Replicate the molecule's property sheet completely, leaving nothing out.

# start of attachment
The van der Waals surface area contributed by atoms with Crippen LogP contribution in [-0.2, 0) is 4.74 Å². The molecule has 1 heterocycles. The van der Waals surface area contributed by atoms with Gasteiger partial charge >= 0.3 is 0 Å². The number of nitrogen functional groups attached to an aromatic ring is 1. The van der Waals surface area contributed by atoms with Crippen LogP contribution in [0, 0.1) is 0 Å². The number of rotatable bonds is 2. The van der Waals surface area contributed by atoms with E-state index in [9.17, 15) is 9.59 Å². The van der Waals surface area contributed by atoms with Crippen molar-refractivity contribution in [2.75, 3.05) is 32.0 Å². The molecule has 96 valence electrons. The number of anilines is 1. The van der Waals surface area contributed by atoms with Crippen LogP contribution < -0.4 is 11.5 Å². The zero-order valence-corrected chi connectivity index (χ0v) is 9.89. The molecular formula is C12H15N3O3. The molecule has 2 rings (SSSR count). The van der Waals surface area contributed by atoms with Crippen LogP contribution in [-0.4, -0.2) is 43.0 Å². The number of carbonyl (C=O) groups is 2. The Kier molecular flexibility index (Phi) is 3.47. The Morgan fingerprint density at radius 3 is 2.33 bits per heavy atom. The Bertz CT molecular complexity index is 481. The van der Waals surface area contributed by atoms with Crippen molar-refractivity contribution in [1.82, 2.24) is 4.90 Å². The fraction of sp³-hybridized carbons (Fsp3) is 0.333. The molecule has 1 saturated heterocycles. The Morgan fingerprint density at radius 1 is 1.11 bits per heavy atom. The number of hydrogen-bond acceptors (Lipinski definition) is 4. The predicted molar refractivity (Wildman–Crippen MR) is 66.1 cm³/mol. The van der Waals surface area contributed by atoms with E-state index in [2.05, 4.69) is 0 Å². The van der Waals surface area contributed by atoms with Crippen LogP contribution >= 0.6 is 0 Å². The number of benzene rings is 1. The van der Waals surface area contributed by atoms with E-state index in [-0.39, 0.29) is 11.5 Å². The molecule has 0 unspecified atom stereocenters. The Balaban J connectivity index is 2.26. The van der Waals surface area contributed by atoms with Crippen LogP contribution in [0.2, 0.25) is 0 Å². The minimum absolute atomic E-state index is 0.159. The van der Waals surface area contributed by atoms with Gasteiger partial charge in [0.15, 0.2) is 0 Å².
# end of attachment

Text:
The van der Waals surface area contributed by atoms with Crippen LogP contribution in [-0.2, 0) is 4.74 Å². The molecule has 1 heterocycles. The van der Waals surface area contributed by atoms with Gasteiger partial charge >= 0.3 is 0 Å². The number of nitrogen functional groups attached to an aromatic ring is 1. The van der Waals surface area contributed by atoms with Crippen LogP contribution in [0, 0.1) is 0 Å². The number of rotatable bonds is 2. The van der Waals surface area contributed by atoms with E-state index in [9.17, 15) is 9.59 Å². The van der Waals surface area contributed by atoms with Crippen molar-refractivity contribution in [2.75, 3.05) is 32.0 Å². The molecule has 96 valence electrons. The number of anilines is 1. The van der Waals surface area contributed by atoms with Crippen LogP contribution < -0.4 is 11.5 Å². The zero-order valence-corrected chi connectivity index (χ0v) is 9.89. The molecular formula is C12H15N3O3. The molecule has 2 rings (SSSR count). The van der Waals surface area contributed by atoms with Crippen LogP contribution in [-0.4, -0.2) is 43.0 Å². The number of carbonyl (C=O) groups is 2. The Kier molecular flexibility index (Phi) is 3.47. The Morgan fingerprint density at radius 3 is 2.33 bits per heavy atom. The Bertz CT molecular complexity index is 481. The van der Waals surface area contributed by atoms with Crippen molar-refractivity contribution in [1.82, 2.24) is 4.90 Å². The fraction of sp³-hybridized carbons (Fsp3) is 0.333. The molecule has 1 saturated heterocycles. The Morgan fingerprint density at radius 1 is 1.11 bits per heavy atom. The number of hydrogen-bond acceptors (Lipinski definition) is 4. The predicted molar refractivity (Wildman–Crippen MR) is 66.1 cm³/mol. The van der Waals surface area contributed by atoms with E-state index in [2.05, 4.69) is 0 Å². The van der Waals surface area contributed by atoms with Crippen LogP contribution >= 0.6 is 0 Å². The number of benzene rings is 1. The van der Waals surface area contributed by atoms with E-state index in [-0.39, 0.29) is 11.5 Å². The molecule has 0 unspecified atom stereocenters. The Balaban J connectivity index is 2.26. The van der Waals surface area contributed by atoms with Crippen LogP contribution in [0.2, 0.25) is 0 Å². The minimum absolute atomic E-state index is 0.159. The van der Waals surface area contributed by atoms with Gasteiger partial charge in [0.15, 0.2) is 0 Å².